I am a 33-year-old professional, never married, no kids. My hope is to get married and have a family someday but I’m not in a rush and that might be because I suffer from intermittent depression and sometimes it can be pretty awful. My childhood was not the best but I’ve been working with a therapist for the past 18 months and we are really making strides.
My problem is I met a man I like a lot a few months ago. He knows about my depression and has been supportive up until a few weeks ago when I told him my doctor and therapist were recommending I try an antidepressant to alleviate the onslaught of depression and maybe even stave it off.
He is a health and fitness nut and very opposed to me taking a medication. He has been pretty vocal about it and now I’m getting annoyed because I am feeling judged so I haven’t started the medication yet. He claims if I just work out more and eat organic food I’ll feel much better but that seems a little too simple for me.
If this was your boyfriend, what would you do?
(Readers: my internet was out all morning so I did a 6+ mile trail hike in Forest Park. Upon my return, the internet was back. Sorry for the rerun but I can’t control Comcast!)
If this were my boyfriend, I’d remind him his lack of a medical degree precludes him from giving me medical advice.
The Black Dog of Depression
The Black Dog, as Winston Churchill called it: that dark, sad, hopeless depression that can creep up slowly and settle in like a persistent coastal fog or jump you as quickly as a thief in a dark alley. The weight of this Black Dog on your belly can range from merely annoying or distracting to eradicating your will to live.
How those of us visited by the Black Dog choose to delay or greet his arrival (yes, the Black Dog is male) and handle his stay is our own personal matter and those decisions should be made in concert with our health care professionals, not a guy who thinks spin class is going to leave both your sweat and your existential angst on the gym floor.
I agree with Mr. Organic Gym Guy that a healthy diet (organic or not – it doesn’t matter) and a regular exercise routine can positively influence the pervasiveness and severity of your depression, but I’ve read enough to know that for some sufferers, that isn’t enough. You told me you are a healthy weight, eat reasonably well, and work out 4 times per week. I think you are doing fine in those areas, KT.
When you gave me more background on your childhood I was taken aback by your original description of it as “not the best.” That’s a bit of an understatement.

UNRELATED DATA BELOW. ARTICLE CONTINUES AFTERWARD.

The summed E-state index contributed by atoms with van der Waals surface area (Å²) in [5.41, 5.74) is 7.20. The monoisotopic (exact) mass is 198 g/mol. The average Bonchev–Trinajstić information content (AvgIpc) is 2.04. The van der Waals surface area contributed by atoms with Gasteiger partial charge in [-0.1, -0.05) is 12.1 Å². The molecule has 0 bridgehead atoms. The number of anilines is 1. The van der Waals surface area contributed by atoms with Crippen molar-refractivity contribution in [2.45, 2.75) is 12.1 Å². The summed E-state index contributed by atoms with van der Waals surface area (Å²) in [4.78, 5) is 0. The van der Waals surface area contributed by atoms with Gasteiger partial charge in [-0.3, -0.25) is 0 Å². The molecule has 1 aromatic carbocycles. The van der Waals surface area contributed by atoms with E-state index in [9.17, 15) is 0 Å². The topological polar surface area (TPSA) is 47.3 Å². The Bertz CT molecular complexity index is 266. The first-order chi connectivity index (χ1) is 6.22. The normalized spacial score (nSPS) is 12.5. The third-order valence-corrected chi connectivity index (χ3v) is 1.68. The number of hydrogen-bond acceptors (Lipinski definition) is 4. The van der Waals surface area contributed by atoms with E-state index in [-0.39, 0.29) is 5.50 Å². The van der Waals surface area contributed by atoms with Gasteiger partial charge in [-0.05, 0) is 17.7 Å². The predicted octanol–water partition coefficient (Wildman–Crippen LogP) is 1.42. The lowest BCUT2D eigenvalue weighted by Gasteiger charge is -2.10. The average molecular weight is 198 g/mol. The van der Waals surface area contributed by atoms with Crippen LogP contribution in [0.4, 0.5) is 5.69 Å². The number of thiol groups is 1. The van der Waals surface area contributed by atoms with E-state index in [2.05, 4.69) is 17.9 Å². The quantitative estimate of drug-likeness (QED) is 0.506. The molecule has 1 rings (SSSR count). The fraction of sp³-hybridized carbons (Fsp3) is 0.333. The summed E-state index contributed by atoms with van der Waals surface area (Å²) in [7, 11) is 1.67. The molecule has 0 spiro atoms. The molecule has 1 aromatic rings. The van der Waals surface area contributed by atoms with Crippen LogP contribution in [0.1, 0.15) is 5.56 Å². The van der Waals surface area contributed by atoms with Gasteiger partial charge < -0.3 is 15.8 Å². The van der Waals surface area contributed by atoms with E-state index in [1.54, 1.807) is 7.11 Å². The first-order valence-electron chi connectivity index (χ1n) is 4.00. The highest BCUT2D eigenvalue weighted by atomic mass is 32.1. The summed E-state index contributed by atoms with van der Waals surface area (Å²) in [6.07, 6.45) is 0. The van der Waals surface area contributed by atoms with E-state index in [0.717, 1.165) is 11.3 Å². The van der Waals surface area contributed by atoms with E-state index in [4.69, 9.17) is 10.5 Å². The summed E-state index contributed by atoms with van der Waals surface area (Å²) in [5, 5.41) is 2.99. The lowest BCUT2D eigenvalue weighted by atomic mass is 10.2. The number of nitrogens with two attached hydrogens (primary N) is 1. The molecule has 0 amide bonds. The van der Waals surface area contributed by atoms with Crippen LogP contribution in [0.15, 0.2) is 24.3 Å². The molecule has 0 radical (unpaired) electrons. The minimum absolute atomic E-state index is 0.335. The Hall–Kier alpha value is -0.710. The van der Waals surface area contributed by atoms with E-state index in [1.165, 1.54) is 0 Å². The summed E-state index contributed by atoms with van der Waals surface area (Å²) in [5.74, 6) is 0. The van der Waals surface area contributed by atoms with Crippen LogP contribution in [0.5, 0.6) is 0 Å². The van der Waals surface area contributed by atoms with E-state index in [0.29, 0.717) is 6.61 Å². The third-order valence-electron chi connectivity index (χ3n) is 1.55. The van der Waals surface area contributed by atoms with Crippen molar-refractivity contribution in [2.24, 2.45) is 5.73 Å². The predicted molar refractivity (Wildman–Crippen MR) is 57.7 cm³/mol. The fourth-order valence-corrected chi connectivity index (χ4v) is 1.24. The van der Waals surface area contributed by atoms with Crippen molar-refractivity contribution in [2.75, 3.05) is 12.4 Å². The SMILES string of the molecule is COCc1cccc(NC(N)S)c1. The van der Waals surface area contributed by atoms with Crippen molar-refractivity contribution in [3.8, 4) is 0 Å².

You were in three separate foster homes from the age of 6 until 18 and suffered severe trauma in two of them. You don’t remember your parents and both are now dead. You have no siblings, at least as far as you know.
And despite all that, you managed to graduate from high school and get a scholarship to college. You then earned your way through graduate school and have an impressive job, own your home, and you are a leader in a local group that provides emotional and financial support to disadvantaged youth.
Simply put, KT, you impress the ever-loving shit out of me.
The work you are doing with your counselor and in your community is bold, brave, and obviously having some healing effect upon your soul. However, if it isn’t enough and you think medication may be helpful, make your decision based upon your own research and your consultations with your doctor and your therapist.
You told me your boyfriend is a sales executive. In other words: not a counselor and not a physician. If you want to take advice from him on how to sucker people into buying a product go for it, but don’t let him make your medication decisions for you.
By the way, is he a Scientologist? If so, please run as fast as you can in the opposite direction.
Best of luck and please check in with me again. I find you to be a remarkable and inspirational woman.
It was not death, for I stood up,
And all the dead lie down;
It was not night, for all the bells
Put out their tongues, for noon.
It was not frost, for on my flesh
I felt siroccos crawl,
Nor fire, for just my marble feet
Could keep a chancel cool.
And yet it tasted like them all;
The figures I have seen
Set orderly, for burial,
Reminded me of mine,
As if my life were shaven
And fitted to a frame,
And could not breathe without a key;
And I was like midnight, some,
When everything that ticked has stopped,
And space stares, all around,
Or grisly frosts, first autumn morns,
Repeal the beating ground.
But most like chaos,–stopless, cool,
Without a chance or spar,–
Or even a report of land
To justify despair.